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Jeff's Metal Detecting Site.

Coins from the Past.
How I got started.
How to get started in Metal Detecting.
Just Excavated!
Coins from the Past.
Modern Clad Coinage, Old and New.
Old Jewelry, New Jewelry, great finds.
Odds and Ends.
Bottles, Containers, and Jars, Oh My!
Draft for Permission Letter.
Links to other good sites.
Contact Me
Stainless Steel Supplies


Here are a few pictures of old American coins that I've found so far, and a little bit of history. I hope to find more to add to this page. So check back every now and then to see if there is something new. Thank you.



The above coin is an 1863 Indian Head cent, front and back view. It is probably the most famous of all the U.S. coins, the only other to come close was the Morgan dollar. It was produced for 50 years without hardly a change in its design. It was designed by James Longacre.



The above coin, front and back view, is a 1974 Lincoln Memorial cent. As you can see, the reverse was changed on the cent from the Wheat to the Lincoln Memorial.



The above coin is a 1944 Lincoln Wheat one cent, front and back view. It is commonly called a wheat penny or a wheatie. The Indian Head design would have continued if not for President Roosevelt hadn't pressed for its removal in 1909. It was the 100th anniversary of Abraham Lincoln's birthday. President Roosevelt wanted to memorialize the anniversary by placing Lincoln on the penny. Lincoln's profile has survived the longest on a coin, unchanged. The coin was designed by Victor D. Brenner. In 1959, on the 150th anniversary of Lincoln's birthday, the reverse was redesigned. The Lincoln Memorial was placed on the back. It was the first time in history that the same President was displayed on both sides of the same coin. The reverse was designed by Frank Gasparro.



The above coin, front and back view, is an 1882 Liberty Seated dime. The designer of the coin was Christian Gobrecht.



The above coin, front and back view, is a 1945 Liberty dime. When the coin was first issued, people saw the wings on the head and thought it was a representation of Mercury, the messenger of the gods. Thus the people of the time started calling it a Mercury dime. The coin was designed by Adolph Weinman.



The above coin, front and back view, is a 1948 Roosevelt dime. When President Roosevelt died in 1945, the public wanted his likeness to be placed on a coin. The penny, nickle, and quarter were dismissed because they already carried the likeness of presidents on them. No dollars were being struck that year. This left the dime and half dollar, both having images of Liberty on them. The dime was chosen, because it was more widely circulated. The designer of the coin was John Sinnock.




The above coin, front and back view, is a 1935 Indian Head five cent coin, but it was commonly called a Buffalo nickel. It carries the true likeness of a Native American. The coin was designed by James E. Fraser.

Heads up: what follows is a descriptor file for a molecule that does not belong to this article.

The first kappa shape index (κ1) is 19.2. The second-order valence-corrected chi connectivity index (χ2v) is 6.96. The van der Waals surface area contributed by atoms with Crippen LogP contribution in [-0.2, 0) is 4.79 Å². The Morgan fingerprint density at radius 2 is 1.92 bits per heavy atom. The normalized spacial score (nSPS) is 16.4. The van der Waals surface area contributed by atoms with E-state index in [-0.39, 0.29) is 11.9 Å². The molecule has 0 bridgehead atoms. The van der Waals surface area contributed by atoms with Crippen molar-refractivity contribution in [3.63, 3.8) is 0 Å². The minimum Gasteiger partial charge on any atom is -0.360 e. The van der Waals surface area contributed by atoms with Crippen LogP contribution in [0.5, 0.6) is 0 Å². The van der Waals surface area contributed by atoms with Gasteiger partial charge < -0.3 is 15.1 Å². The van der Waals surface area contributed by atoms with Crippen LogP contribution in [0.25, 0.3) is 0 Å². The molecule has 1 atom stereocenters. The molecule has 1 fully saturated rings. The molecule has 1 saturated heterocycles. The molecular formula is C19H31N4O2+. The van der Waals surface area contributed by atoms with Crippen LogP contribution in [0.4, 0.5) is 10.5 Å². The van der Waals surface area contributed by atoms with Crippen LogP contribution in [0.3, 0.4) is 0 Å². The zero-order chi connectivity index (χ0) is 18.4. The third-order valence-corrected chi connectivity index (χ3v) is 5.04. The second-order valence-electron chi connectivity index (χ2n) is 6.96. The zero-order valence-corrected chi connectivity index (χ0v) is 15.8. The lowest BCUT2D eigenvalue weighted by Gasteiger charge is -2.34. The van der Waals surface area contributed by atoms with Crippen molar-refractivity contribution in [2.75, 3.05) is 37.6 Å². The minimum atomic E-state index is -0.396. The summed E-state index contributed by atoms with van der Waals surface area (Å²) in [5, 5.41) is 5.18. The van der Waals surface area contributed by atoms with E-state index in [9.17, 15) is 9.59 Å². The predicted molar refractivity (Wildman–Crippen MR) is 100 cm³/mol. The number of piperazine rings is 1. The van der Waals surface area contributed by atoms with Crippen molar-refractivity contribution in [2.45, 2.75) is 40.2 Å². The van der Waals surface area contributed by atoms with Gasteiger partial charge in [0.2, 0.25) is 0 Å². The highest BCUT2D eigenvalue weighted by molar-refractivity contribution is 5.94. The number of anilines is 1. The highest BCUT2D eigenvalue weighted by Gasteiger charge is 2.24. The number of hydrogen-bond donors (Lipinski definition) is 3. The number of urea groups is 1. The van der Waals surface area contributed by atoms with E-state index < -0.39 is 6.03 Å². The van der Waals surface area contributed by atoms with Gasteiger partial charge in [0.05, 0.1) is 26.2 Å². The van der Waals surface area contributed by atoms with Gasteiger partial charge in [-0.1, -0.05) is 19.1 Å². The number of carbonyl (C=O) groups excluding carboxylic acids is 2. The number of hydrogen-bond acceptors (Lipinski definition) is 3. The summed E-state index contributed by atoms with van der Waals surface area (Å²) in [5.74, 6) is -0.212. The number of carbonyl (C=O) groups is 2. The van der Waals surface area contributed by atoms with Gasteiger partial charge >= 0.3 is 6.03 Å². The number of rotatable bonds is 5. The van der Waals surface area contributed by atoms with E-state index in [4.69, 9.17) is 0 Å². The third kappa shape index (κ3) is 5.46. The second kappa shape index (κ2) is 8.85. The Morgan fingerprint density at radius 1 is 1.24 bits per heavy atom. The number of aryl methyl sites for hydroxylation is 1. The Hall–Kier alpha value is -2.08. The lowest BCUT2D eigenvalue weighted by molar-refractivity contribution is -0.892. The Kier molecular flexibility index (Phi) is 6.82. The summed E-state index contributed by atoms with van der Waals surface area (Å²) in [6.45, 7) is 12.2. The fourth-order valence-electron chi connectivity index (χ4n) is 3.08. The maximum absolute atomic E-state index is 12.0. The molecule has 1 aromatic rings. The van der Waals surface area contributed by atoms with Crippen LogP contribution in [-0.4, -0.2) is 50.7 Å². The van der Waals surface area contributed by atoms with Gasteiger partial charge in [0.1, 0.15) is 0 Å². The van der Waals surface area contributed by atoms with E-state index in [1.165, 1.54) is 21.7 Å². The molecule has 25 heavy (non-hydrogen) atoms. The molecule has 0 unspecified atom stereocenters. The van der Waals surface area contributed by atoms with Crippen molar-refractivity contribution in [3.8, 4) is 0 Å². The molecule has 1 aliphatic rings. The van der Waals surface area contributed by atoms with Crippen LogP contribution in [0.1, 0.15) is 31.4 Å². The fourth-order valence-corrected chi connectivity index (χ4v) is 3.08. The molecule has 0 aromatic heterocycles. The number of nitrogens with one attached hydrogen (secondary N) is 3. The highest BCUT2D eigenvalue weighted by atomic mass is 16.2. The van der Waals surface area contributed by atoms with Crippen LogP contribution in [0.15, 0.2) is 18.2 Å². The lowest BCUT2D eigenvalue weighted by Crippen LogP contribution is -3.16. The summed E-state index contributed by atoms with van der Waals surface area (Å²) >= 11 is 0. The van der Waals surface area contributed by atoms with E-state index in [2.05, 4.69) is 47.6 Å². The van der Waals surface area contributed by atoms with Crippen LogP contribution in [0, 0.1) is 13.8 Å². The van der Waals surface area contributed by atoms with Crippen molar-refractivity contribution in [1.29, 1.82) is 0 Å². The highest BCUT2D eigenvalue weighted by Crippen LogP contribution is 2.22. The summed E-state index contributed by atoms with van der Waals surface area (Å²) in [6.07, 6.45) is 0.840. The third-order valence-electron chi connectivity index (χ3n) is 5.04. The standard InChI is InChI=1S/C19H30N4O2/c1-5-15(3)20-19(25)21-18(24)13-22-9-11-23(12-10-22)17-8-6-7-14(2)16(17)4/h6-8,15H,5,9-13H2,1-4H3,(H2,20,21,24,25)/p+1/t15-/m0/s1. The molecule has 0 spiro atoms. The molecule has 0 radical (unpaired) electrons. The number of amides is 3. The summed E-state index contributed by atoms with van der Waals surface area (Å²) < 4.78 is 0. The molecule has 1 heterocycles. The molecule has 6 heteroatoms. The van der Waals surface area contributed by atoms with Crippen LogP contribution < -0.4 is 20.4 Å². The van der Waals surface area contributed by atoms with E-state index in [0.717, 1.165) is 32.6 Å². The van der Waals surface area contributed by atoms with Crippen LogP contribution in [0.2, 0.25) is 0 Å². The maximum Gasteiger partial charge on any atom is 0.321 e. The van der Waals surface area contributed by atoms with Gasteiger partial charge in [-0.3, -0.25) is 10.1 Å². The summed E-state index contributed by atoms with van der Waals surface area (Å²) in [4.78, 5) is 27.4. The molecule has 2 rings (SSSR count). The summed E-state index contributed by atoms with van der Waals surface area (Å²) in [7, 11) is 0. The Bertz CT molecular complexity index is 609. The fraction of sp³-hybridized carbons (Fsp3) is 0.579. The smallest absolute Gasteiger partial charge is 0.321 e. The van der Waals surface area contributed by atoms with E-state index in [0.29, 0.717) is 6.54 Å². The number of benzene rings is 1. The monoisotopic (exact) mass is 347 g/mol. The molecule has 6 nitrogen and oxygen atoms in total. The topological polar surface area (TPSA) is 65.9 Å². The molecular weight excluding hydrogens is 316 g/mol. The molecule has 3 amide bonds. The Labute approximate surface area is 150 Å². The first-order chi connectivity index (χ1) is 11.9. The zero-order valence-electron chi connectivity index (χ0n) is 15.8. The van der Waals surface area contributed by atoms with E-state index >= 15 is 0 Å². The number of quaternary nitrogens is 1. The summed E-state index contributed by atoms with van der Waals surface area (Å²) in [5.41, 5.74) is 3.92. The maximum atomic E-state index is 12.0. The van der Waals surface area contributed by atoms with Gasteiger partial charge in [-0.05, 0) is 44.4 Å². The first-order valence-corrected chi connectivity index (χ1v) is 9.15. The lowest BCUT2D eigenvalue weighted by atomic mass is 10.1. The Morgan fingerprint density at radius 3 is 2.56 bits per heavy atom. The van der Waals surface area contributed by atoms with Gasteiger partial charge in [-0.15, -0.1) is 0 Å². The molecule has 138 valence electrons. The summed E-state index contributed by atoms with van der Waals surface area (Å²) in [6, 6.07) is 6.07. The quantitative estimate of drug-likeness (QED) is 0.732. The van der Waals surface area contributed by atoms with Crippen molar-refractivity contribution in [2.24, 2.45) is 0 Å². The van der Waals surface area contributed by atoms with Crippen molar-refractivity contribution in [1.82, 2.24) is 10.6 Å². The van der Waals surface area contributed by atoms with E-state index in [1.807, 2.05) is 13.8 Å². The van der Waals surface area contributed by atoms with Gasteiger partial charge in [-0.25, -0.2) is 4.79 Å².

The above coin is a 1939 Jefferson 5 cent, front and back view. Jefferson was the third president to be placed on a coin. When it was decided that Jeffersons' image was to be used in 1938, a public competition was was used to select the best design and the winner also recieved a $1000.00 award. There were 390 entries, the winner was Felix Schlag. Jeffersons' home, Monticello is shown on the back.

Footnote.....Dimes, quarter dollars, half dollars, and dollars that are dated 1964 or earlier are composed of 90% silver and 10% copper. This makes them a little bit more valuable, usually four times there face value. Some coins however, were minted in lesser quantities certain years. This gives them a value ten times there face value. Lets not forget coin grading, the better condition a coin is in when you find one, may increases its value.

Footnote 2.....Jefferson 5 cent coins dated 1942 to 1945 contain a small amount of silver in them. This was during World War 2, because the nickel was needed for military production, this caused a shortage for coin production, 35% silver was added to continue coin production. The mint mark is above the building on the back of the coin. This is how you can tell it is a wartime silver nickel.

Footnote 3....Our coins haven't changed much in design in the last 50 to 75 years, excluding the 50 States Quarter Dollar Program. Before that time our coins were freqently redesigned, giving us a wide variety of art. That's what makes finding an old coin fun. You get to experience art and a part of history.

Footnote 4....Over the years, our coins have developed nicknames. The 1 cent is called a penny, this is a carry over from the British/Colonial days when British money was still used. The 5 cent, we call it a nickel, which is what part of the coin is made of. The quarter dollar, I've heard it called two bits. It is a carry over from British/Colonial times when they used the Spanish reale, which would have been cut literally into 8 pieces called bits, or pieces of eight as it was sometimes called, to make change. "Two bits" make a quarter.